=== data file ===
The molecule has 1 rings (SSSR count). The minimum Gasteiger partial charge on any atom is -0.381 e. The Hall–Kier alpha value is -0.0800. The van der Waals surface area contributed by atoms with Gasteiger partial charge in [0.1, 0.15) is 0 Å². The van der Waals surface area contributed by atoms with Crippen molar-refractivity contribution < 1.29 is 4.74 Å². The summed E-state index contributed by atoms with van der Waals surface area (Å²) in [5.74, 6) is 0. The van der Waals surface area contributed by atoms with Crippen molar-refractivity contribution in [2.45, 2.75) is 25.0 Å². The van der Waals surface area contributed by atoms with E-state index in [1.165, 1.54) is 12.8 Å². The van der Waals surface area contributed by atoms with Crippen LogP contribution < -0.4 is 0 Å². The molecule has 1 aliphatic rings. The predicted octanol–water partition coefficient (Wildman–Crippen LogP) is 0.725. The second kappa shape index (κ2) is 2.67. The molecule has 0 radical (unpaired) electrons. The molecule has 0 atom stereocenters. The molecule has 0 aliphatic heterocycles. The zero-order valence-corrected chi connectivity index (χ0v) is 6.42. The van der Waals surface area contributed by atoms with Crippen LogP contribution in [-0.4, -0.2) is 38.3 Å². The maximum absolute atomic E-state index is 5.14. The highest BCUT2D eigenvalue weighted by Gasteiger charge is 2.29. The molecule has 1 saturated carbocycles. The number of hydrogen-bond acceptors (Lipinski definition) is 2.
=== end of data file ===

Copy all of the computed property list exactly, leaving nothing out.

The molecule has 1 rings (SSSR count). The minimum Gasteiger partial charge on any atom is -0.381 e. The Hall–Kier alpha value is -0.0800. The van der Waals surface area contributed by atoms with Gasteiger partial charge in [0.1, 0.15) is 0 Å². The van der Waals surface area contributed by atoms with Crippen molar-refractivity contribution < 1.29 is 4.74 Å². The summed E-state index contributed by atoms with van der Waals surface area (Å²) in [5.74, 6) is 0. The van der Waals surface area contributed by atoms with Crippen molar-refractivity contribution in [2.45, 2.75) is 25.0 Å². The van der Waals surface area contributed by atoms with E-state index in [1.165, 1.54) is 12.8 Å². The van der Waals surface area contributed by atoms with Crippen LogP contribution < -0.4 is 0 Å². The molecule has 1 aliphatic rings. The predicted octanol–water partition coefficient (Wildman–Crippen LogP) is 0.725. The second kappa shape index (κ2) is 2.67. The molecule has 0 radical (unpaired) electrons. The molecule has 0 atom stereocenters. The molecule has 0 aliphatic heterocycles. The zero-order valence-corrected chi connectivity index (χ0v) is 6.42. The van der Waals surface area contributed by atoms with Crippen LogP contribution in [-0.4, -0.2) is 38.3 Å². The maximum absolute atomic E-state index is 5.14. The highest BCUT2D eigenvalue weighted by Gasteiger charge is 2.29. The molecule has 1 saturated carbocycles. The number of hydrogen-bond acceptors (Lipinski definition) is 2.